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Cork Museum, Fitzgerald Park, Mardyke Walk, Cork, Cork City
Front (east) elevation
Reg. No.20866124
Date1840 - 1850
Previous NameN/A
CountyCork City
Coordinates166023, 71608
Original Usehouse
In Use Asmuseum/gallery
Detached five-bay two-storey house, built 1845, with recent extension to north. Now in use as a museum. Hipped slate roof with cast-iron rainwater goods. Rendered walls with cast-iron bell to west elevation. Square-headed window openings with tooled limestone sills and four-over-two (first floor) and four-over-four (ground floor) pane timber sliding sash windows. Timber shutters visible to interior. Segmental-arched door opening with timber doorcase comprising Ionic columns supporting fascia and cornice to double-leaf timber panelled door, side panels and cobweb fanlight. Accessed via cut limestone steps. Set within park grounds.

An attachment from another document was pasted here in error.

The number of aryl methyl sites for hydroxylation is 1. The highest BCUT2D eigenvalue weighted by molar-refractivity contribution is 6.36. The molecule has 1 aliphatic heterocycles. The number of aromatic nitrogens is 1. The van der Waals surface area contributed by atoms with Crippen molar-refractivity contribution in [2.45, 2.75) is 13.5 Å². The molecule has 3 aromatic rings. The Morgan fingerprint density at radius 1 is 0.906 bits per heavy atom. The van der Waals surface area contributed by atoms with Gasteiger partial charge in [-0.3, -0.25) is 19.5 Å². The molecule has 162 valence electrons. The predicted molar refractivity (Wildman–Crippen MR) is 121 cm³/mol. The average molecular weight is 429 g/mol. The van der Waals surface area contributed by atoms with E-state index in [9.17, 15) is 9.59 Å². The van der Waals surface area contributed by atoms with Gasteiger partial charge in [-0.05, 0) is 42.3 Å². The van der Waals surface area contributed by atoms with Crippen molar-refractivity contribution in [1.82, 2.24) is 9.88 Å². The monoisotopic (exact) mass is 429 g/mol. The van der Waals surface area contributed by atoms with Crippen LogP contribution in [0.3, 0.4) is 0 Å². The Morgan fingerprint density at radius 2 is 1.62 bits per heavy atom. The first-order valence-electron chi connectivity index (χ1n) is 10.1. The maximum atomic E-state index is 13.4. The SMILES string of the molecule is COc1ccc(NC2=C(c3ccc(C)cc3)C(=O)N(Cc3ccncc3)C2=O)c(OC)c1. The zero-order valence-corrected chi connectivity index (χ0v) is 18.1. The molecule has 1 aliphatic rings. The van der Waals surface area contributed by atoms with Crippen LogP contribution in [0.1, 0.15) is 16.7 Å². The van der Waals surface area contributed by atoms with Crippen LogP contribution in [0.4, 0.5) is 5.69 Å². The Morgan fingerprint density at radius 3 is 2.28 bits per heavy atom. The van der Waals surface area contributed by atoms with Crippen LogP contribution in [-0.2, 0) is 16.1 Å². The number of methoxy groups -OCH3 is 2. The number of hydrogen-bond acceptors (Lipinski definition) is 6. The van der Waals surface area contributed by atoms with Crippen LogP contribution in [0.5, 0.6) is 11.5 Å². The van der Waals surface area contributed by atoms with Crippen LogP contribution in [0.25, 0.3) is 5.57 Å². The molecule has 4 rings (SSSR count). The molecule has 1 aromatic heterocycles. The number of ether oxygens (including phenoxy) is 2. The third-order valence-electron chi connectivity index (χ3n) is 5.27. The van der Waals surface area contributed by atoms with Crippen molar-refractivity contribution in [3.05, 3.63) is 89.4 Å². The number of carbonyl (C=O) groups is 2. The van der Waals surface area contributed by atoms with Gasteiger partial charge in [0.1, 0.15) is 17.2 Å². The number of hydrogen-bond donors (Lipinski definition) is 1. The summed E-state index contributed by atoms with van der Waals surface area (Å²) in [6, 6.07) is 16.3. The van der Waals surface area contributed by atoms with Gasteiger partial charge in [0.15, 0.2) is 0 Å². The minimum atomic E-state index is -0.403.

This fine house was originally a private residence built by Charles Beamish in 1845 on land purchased from the Duke of Devonshire. Following the completion of the house the grounds (now Fitzgerald Park) were laid out with a great variety of shrubs and trees. In 1886 the house became the home of the Bons Secours Sisters before returning to a private residence for Mr Barry J. Sheehan, and later Mr Cornelius Desmond (1897). It was sold in 1901 to the Incorporated Cork International Association. During the Exhibition of 1902/03 the Committee used the house for visiting dignitaries who included King Edward VII and Queen Alexandra. The house has been used as the city museum since 1910. The fine door surround, timber sash windows, tooled limestone sills, and surviving historic interior fittings are among the features which add to its significance.
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